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Florida Lighthouse Association, Inc.

Preserving, Restoring, Protecting & Defending Florida's Lighthouse Towers

Glossary of Lighthouse Terms

Argand Lamp  An oil lamp which was clean burning and produced an intense flame and a very bright light. Invented by Frenchman Ami Argand, this lamp was widely used during the late eighteenth and early nineteenth centuries.

Automatic Light  A lighthouse with no keepers. The lights are controlled by remote control, timers or light and fog detectors.

Beacon  A light or radio signal.

Bug Light  see Caisson Towers

Caisson Towers  Lighthouse built on an iron caisson. A caisson was essentially a hollow tube made of heavy rolled-iron plates. The caissons were bolted together on land, transported into place, sunk and filled with sand, gravel, rock or cement. Some referred to them as coffee pot lights or bug lights. After the invention of the internal combustion engine they became known as spark plug lights.

Cast-iron Towers  Usually cylindrical in shape, these lights became popular in the 1840's. Cast iron was stronger than stone and comparatively light. They could be manufactured miles away in a foundry, and transported to the sight for erection.

Characteristic  The identifying feature of a lighthouse.  To distinguish one lighthouse from another, each lighthouse is given a distinct color and/or pattern of flashes of the light.

Clamshell lenses  Rather than being round as most lenses are the Clamshell, or Bivalve, lenses has a flattened shape reminiscent of a clam shell. The usually have two bulls eyes, one on each side of the lens.

Clockwork Mechanism  The mechanism that turned the light in early lighthouses.They were made up of a series of gears, pulleys and weights, which had to be wound periodically by the keepers.

Coffee Pot Light  see Caisson Towers

Cottage Style  A lighthouse comprised of a small one story building with a light on top. The building housed the keepers, were relatively inexpensive to build and maintain.

Daymark  The color or pattern and shape of navigational aid used to identify it during daylight hours.

Fixed Signal  A beacon light that shines constantly during its hours of operation.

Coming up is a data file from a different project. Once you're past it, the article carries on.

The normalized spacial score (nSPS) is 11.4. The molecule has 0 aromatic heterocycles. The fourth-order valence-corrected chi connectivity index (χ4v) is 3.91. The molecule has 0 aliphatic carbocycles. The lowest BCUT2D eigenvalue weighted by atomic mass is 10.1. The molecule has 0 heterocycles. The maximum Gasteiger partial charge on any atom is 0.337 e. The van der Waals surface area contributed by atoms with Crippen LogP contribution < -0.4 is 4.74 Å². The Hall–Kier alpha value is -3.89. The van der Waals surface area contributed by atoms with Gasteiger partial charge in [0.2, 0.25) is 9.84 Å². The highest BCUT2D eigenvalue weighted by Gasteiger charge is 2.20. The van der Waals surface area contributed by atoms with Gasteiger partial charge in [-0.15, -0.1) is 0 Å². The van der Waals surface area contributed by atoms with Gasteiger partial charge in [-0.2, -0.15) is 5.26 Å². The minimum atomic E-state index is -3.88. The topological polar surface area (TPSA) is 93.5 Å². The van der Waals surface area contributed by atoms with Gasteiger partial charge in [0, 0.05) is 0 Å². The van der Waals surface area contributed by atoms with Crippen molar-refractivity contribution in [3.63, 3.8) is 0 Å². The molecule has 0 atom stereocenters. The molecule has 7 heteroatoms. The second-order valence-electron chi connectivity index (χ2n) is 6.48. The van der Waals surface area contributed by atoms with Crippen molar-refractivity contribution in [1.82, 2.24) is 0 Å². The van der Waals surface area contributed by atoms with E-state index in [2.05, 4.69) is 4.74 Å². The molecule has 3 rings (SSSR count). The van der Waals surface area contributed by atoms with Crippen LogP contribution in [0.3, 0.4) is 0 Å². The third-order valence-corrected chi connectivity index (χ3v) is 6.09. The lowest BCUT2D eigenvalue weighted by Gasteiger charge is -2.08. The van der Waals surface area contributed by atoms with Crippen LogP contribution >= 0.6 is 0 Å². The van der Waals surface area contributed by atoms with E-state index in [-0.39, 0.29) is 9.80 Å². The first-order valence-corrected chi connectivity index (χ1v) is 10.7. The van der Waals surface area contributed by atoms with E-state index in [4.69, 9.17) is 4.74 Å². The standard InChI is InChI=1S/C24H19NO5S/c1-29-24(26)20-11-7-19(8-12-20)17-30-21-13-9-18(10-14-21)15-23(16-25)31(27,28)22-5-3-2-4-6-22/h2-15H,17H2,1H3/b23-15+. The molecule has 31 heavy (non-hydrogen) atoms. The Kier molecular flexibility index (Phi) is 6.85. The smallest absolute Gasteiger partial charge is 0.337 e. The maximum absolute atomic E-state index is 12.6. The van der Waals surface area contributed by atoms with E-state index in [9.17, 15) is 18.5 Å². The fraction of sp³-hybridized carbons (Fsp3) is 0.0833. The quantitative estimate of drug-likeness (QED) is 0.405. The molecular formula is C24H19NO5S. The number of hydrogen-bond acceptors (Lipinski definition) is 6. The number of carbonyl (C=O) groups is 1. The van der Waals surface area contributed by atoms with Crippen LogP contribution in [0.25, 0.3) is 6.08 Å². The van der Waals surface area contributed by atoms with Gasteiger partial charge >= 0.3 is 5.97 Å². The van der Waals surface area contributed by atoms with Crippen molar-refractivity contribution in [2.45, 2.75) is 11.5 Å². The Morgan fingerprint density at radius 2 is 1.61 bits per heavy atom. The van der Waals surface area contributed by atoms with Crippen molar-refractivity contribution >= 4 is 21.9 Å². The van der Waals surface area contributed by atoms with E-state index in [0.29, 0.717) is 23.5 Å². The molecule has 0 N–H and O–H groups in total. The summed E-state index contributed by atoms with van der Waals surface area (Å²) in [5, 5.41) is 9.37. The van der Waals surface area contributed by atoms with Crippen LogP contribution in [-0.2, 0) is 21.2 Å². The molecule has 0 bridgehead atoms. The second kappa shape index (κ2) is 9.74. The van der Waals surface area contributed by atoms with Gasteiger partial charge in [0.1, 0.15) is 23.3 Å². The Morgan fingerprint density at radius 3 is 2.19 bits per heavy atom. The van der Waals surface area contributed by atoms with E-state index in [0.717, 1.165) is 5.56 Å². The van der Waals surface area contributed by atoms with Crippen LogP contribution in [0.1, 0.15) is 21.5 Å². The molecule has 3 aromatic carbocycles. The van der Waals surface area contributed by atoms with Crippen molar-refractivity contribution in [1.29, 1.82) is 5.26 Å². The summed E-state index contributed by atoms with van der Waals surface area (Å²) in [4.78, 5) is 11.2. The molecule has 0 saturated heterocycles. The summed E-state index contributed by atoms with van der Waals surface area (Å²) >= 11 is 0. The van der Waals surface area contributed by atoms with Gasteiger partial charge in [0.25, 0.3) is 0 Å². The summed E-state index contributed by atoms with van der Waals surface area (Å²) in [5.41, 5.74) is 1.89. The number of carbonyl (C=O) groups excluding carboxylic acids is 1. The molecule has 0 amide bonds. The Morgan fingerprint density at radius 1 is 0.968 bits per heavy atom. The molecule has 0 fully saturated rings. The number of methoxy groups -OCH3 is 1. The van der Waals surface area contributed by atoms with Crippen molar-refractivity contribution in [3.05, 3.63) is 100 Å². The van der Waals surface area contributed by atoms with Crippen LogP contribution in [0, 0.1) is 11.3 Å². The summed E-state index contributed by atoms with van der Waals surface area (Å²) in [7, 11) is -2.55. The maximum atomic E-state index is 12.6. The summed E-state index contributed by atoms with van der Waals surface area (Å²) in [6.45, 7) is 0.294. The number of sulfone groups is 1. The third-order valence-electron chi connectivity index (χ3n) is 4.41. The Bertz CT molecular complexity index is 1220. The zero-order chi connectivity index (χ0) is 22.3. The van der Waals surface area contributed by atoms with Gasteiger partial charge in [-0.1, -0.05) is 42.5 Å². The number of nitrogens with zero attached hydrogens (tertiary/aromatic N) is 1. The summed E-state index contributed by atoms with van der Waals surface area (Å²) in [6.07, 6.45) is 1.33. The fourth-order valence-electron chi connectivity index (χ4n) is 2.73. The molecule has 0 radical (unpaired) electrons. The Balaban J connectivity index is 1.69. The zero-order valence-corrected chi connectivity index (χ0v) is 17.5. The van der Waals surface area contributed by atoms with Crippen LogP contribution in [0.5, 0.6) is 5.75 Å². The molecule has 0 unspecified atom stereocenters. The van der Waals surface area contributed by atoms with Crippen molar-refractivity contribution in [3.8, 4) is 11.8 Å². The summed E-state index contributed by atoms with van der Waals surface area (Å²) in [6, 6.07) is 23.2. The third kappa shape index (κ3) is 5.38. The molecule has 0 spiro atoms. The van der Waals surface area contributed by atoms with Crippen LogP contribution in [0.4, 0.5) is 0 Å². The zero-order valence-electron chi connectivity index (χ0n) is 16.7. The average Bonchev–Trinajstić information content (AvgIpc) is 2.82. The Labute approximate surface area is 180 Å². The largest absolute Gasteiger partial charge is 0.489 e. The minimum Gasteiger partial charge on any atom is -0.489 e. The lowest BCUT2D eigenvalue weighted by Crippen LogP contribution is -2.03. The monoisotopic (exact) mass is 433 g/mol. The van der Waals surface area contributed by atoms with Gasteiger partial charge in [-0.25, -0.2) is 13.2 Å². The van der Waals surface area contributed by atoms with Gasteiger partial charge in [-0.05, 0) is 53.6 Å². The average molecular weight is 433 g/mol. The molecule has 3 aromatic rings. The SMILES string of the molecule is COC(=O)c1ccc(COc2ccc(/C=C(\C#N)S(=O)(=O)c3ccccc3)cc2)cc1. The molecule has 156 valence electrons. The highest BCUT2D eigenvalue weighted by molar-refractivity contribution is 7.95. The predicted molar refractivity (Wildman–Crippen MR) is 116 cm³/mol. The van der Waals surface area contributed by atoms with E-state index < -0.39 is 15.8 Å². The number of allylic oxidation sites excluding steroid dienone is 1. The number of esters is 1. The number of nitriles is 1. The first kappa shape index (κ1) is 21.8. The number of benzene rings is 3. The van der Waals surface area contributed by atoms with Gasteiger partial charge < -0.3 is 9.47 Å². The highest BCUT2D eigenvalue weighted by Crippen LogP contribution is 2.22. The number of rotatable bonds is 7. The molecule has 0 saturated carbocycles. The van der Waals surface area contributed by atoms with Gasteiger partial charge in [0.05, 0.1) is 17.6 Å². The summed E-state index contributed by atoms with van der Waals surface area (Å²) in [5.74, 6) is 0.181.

Focal Plane  The narrow beam of light emitted from a Fresnel lens or modern optic.  The distance from the water surface to the center of the beam is know as the height of the focal plane.

Flashing Signal  A beacon light that seems to flash on and off. Each light has a set pattern of flashes to distinguish it from other lights.

Focal Plane  The narrow beam of light emitted from a Fresnel lens or modern optic. The distance from the water surface to the center of the beam is know as the height of the focal plane.

Fog Horn or Fog Signal  The sound, usually a horn, siren or trumpet, produced to warn ships away from obstacles during fog or poor visibility.

Fresnel Lens  (Freh-nell)  A lens made up of a group of hand polished glass prisms mounted in a brass frame.  They were invented by French physicist Augustin Fresnel. They project a powerful beam of light which can be seen from great distances. They range is size from a 1st order lens, which can be up to 12 feet tall and 6 feet in diameter, down to a 6th order lens, which is only about a foot tall.

Gallery  A walkway with railing that encircles the lantern. This enabled the keepers to maintain the outside of the lamp house.

Harbor Light  A light to guide ships safely into a harbor.

Lamp and Reflector  A lamp and highly polished mirror used before the invention of the Fresnel lens.

Lantern  The glass enclosure at the top of a lighthouse which houses the lamp and lens.

Light Station  A navigational aid with a light beacon.  A light station may or may not include a tower, keepers quarters or fog signal.

Light Tower  A tall structure used to elevate a light beacon so that mariners may see it at a distance.

Lighthouse  A term applied to a variety of structures built to aid in guiding ships.  The term is often used interchangeably with "light tower" or "light station".

Lightship  A ship, usually fitted with a light beacon on a tall mast, that served as a lighthouse where it was not practical to build one.

Modern Optic  Term applied to a broad range of light weight, weatherproof beacons used in modern devises.

Occulting Light  A light that is partially blocked, or occulted, to make it appear to flash.  Also called an eclipsing light.

Private Aid to Navigation  A navigation light that is privately owned and maintained.  Sometime they are deactivated beacons that have been reactivated for historic purpose.

Range Lights  Lights that are displayed in pairs to guide ships through a narrow channel. The rear range light will be the taller of the two, with the front range light often at waters edge. When the ship is in the channel, the lights will be in alignment.

Red Sector  A portion of a light that is colored red so that a mariner sees a red light if he is approaching a dangerous obstacle.

Screw-pile Towers  Lighthouse built on piles that were "screwed" into the water bottom.  They often supported a small wooden building with a tower and light on top.

Skeleton Towers  Towers consisting of four or more strongly braced legs often enclosing keeper's quarters or work rooms and with a beacon on top. With their open design they offer little resistance to the wind and waves, and have withstood many storms. They are also used onshore where the land cannot sustain the weight of a masonry tower.

Solar-powered Optic  Many remote lights are powered today by batteries recharged by solar light.

Spark Plug Light  See Caisson Towers

Twin Light  A few lights used to consist of two separate lights to distinguish them from nearby lights.

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